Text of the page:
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Photo : Nerthuz

Cian Hassett, UK Market, Bord Bia – The Irish Food Board

EU officials have urged caution on the progress of trade talks with the UK even after some officials in London spoke optimistically of a breakthrough in the discussions. With the latest round of negotiations set to wrap up on Friday, Michel Barnier, the EU’s chief Brexit negotiator, is expected to set a high bar before agreeing to enter intensified “submarine” talks of senior officials aimed at embarking on a final push for a deal. In closed-door meetings in Brussels, the EU’s Brexit negotiator has insisted that progress needs to be made in four key areas — fisheries, assurances of a level playing field for business, governance arrangements and justice co-operation.

The UK entered the talks this week tabling new negotiating texts on almost all the outstanding issues including fisheries and the level playing field. In London, there is a growing sense of optimism that outstanding differences can be resolved, with Downing Street saying: “We are continuing to work constructively to seek to reach an agreement with the EU.”

Officials close to Mr Barnier played down the significance of new British texts tabled for this week’s talks, adding they offered nothing new. The trade talks are continuing alongside an escalation in the dispute between the EU and UK over Mr Johnson’s plans to enact legislation overriding parts of last year’s withdrawal agreement.

According to trade publication The Grocer, Tesco are in Brexit incoterms bills dispute with suppliers after telling them it expects suppliers to absorb costs for new Brexit export duties. The Grocer reported that Tesco Ireland are insisting suppliers will have to take responsibility for delivered duty paid (DDP) incoterms when the transition period ends in January, which could hit them with major costs on top of other Brexit-related hikes.

Tesco’s stance emerged as suppliers held talks as part of the Brands for Trade programme, an initiative set up by the British Brands Group to prepare suppliers for the regulatory and customs implications of Brexit. Experts have warned that for businesses used to being in the single market, the costs of new duties and VAT could potentially restrict some companies’ ability to bring food into the UK, with warnings it could even force some into bankruptcy.

A spokesman from Tesco Ireland said that they had been engaging with suppliers to ensure they have the right plans in place for Brexit and that they were committed to working in partnership with its suppliers.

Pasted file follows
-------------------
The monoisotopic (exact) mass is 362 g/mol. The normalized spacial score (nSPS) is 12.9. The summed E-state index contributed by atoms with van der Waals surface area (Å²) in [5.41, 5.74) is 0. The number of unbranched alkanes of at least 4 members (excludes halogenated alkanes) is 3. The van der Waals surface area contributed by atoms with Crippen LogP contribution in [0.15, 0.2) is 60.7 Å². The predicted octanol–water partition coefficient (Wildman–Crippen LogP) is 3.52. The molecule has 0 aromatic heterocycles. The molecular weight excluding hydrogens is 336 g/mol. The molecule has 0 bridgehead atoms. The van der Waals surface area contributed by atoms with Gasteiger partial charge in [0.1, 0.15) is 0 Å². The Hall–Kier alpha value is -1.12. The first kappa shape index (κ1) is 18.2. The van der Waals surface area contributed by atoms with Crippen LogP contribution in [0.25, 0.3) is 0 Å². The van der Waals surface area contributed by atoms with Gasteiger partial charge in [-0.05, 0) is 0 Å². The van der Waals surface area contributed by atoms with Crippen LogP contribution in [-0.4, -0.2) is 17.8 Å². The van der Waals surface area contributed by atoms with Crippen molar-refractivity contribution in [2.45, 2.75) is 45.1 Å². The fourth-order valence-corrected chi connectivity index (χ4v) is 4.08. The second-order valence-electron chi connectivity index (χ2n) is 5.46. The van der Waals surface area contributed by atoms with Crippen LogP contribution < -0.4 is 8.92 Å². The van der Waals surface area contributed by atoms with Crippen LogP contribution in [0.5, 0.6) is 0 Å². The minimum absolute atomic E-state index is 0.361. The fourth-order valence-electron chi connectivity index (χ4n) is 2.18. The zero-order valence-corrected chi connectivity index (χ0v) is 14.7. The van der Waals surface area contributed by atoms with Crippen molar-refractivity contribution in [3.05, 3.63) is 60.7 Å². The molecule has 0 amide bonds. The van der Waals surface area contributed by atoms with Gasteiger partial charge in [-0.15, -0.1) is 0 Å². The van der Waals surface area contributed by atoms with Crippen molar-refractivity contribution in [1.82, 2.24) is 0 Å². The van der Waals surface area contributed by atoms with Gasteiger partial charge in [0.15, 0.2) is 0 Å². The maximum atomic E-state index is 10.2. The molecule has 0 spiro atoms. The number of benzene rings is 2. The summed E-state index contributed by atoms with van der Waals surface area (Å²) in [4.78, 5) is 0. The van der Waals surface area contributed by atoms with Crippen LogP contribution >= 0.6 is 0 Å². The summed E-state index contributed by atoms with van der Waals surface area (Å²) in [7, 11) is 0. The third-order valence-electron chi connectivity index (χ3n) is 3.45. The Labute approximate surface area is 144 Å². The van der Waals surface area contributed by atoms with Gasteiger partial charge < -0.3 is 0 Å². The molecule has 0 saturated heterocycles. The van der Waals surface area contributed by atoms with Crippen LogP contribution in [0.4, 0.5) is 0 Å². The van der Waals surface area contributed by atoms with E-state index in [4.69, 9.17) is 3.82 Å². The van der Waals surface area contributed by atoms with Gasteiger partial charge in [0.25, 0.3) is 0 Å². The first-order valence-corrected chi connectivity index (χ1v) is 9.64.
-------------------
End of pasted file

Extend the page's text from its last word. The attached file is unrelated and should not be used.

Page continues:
£3bn-a-year tariffs will push up food prices unless Brexit deal reached, according to the British Retail Consortium. The BRC last week said with the clock ticking down to Christmas the increase in tariffs without a deal would leave retailers with “nowhere to go” other than to raise the price of food.

The new tariff schedule, published in May, which will apply from January 1st 2021 if a deal is not agreed, means 85% of foods imported from the EU would face tariffs of more than 5%. The average tariff on food imported from the EU would be over 20%, including 48% on beef mince, 16% on cucumbers, 10% on lettuce, and 57% on cheddar cheese.

Andrew Opie, director of food and sustainability at the BRC, warned that there is a major risk of the £3bn tax bill for food that cannot be sourced in the UK and that unless a zero-tariff deal with the EU was negotiated, the public would face higher prices for their weekly shop. He added that this trade deal would prevent harm to shoppers, retailers and the wider economy.

What’s next – Key Dates:

15th – 16th October: Meeting of the European Council

Nov-Dec: Potential period for ratification of a deal and preparations for implementation OR scaling up of UK readiness to trade on WTO terms.

31st December: Transition period ends and UK reverts to trading on WTO terms if no deal is secured.

1st Jan 2021:

–       NI Protocol comes into effect

–       Phased UK Border Operating Model comes into effect – detailed record keeping required and declarations/tariffs (can be deferred up to 6 months)

1st Apr 2021: Introduction of SPS controls

1st July 2021: Full customs and SPS border controls in place